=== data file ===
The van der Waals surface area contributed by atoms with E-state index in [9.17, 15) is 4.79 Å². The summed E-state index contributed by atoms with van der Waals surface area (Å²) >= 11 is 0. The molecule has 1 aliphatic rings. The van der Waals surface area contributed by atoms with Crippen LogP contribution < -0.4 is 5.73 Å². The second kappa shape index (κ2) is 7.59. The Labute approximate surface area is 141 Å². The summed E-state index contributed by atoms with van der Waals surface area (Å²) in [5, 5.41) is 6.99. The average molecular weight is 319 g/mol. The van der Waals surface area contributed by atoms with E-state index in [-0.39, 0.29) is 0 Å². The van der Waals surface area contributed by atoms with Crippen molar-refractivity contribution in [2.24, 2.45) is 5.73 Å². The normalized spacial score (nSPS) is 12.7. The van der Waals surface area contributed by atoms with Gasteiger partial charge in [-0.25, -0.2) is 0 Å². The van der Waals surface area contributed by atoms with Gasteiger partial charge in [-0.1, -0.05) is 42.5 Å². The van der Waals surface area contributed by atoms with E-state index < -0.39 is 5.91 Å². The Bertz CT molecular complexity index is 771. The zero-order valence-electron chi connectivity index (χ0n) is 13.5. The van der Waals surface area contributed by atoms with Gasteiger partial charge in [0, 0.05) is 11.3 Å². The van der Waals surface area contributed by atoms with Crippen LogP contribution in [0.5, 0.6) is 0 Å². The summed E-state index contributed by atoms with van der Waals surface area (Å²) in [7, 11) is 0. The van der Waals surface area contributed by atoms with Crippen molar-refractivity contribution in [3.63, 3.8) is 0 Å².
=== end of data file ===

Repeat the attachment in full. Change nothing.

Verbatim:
The van der Waals surface area contributed by atoms with E-state index in [9.17, 15) is 4.79 Å². The summed E-state index contributed by atoms with van der Waals surface area (Å²) >= 11 is 0. The molecule has 1 aliphatic rings. The van der Waals surface area contributed by atoms with Crippen LogP contribution < -0.4 is 5.73 Å². The second kappa shape index (κ2) is 7.59. The Labute approximate surface area is 141 Å². The summed E-state index contributed by atoms with van der Waals surface area (Å²) in [5, 5.41) is 6.99. The average molecular weight is 319 g/mol. The van der Waals surface area contributed by atoms with E-state index in [-0.39, 0.29) is 0 Å². The van der Waals surface area contributed by atoms with Crippen molar-refractivity contribution in [2.24, 2.45) is 5.73 Å². The normalized spacial score (nSPS) is 12.7. The van der Waals surface area contributed by atoms with Gasteiger partial charge in [-0.25, -0.2) is 0 Å². The van der Waals surface area contributed by atoms with Gasteiger partial charge in [-0.1, -0.05) is 42.5 Å². The van der Waals surface area contributed by atoms with E-state index < -0.39 is 5.91 Å². The Bertz CT molecular complexity index is 771. The zero-order valence-electron chi connectivity index (χ0n) is 13.5. The van der Waals surface area contributed by atoms with Gasteiger partial charge in [0, 0.05) is 11.3 Å². The van der Waals surface area contributed by atoms with Crippen LogP contribution in [0.5, 0.6) is 0 Å². The summed E-state index contributed by atoms with van der Waals surface area (Å²) in [7, 11) is 0. The van der Waals surface area contributed by atoms with Crippen molar-refractivity contribution in [3.63, 3.8) is 0 Å².